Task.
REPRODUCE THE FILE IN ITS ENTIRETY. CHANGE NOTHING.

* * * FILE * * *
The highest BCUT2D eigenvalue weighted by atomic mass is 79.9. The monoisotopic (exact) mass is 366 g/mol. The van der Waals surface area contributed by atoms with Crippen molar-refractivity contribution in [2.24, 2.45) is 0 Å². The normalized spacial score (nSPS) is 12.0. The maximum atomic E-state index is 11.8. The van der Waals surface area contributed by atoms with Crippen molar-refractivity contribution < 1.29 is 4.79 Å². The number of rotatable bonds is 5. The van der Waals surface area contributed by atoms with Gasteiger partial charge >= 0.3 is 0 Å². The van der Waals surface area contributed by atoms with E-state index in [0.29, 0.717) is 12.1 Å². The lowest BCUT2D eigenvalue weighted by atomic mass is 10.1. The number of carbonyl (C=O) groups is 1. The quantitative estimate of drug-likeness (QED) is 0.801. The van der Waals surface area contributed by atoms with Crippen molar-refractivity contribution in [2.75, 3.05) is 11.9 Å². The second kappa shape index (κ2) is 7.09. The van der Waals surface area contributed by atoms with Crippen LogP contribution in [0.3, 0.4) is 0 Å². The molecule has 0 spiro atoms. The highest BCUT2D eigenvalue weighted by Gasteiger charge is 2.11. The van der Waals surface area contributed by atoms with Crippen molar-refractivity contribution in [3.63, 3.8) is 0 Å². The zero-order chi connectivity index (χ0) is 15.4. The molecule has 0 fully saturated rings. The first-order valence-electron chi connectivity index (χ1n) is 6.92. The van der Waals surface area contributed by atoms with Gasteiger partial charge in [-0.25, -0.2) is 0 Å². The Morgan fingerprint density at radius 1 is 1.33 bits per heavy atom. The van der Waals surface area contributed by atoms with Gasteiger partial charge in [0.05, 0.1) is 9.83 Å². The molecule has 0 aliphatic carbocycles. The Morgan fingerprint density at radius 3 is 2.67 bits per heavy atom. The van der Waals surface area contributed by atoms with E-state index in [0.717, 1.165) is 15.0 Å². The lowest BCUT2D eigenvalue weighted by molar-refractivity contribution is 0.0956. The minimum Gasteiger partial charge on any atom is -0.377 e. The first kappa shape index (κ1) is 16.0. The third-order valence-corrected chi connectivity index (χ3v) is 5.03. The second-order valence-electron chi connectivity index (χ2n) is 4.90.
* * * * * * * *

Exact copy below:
The highest BCUT2D eigenvalue weighted by atomic mass is 79.9. The monoisotopic (exact) mass is 366 g/mol. The van der Waals surface area contributed by atoms with Crippen molar-refractivity contribution in [2.24, 2.45) is 0 Å². The normalized spacial score (nSPS) is 12.0. The maximum atomic E-state index is 11.8. The van der Waals surface area contributed by atoms with Crippen molar-refractivity contribution < 1.29 is 4.79 Å². The number of rotatable bonds is 5. The van der Waals surface area contributed by atoms with Gasteiger partial charge >= 0.3 is 0 Å². The van der Waals surface area contributed by atoms with E-state index in [0.29, 0.717) is 12.1 Å². The lowest BCUT2D eigenvalue weighted by atomic mass is 10.1. The number of carbonyl (C=O) groups is 1. The quantitative estimate of drug-likeness (QED) is 0.801. The van der Waals surface area contributed by atoms with Crippen molar-refractivity contribution in [2.75, 3.05) is 11.9 Å². The second kappa shape index (κ2) is 7.09. The van der Waals surface area contributed by atoms with Crippen LogP contribution in [0.3, 0.4) is 0 Å². The molecule has 0 spiro atoms. The highest BCUT2D eigenvalue weighted by Gasteiger charge is 2.11. The van der Waals surface area contributed by atoms with Crippen molar-refractivity contribution in [3.63, 3.8) is 0 Å². The zero-order chi connectivity index (χ0) is 15.4. The molecule has 0 fully saturated rings. The first-order valence-electron chi connectivity index (χ1n) is 6.92. The van der Waals surface area contributed by atoms with Gasteiger partial charge in [-0.25, -0.2) is 0 Å². The Morgan fingerprint density at radius 1 is 1.33 bits per heavy atom. The van der Waals surface area contributed by atoms with Gasteiger partial charge in [0.05, 0.1) is 9.83 Å². The molecule has 0 aliphatic carbocycles. The Morgan fingerprint density at radius 3 is 2.67 bits per heavy atom. The van der Waals surface area contributed by atoms with E-state index in [0.717, 1.165) is 15.0 Å². The lowest BCUT2D eigenvalue weighted by molar-refractivity contribution is 0.0956. The minimum Gasteiger partial charge on any atom is -0.377 e. The first kappa shape index (κ1) is 16.0. The third-order valence-corrected chi connectivity index (χ3v) is 5.03. The second-order valence-electron chi connectivity index (χ2n) is 4.90.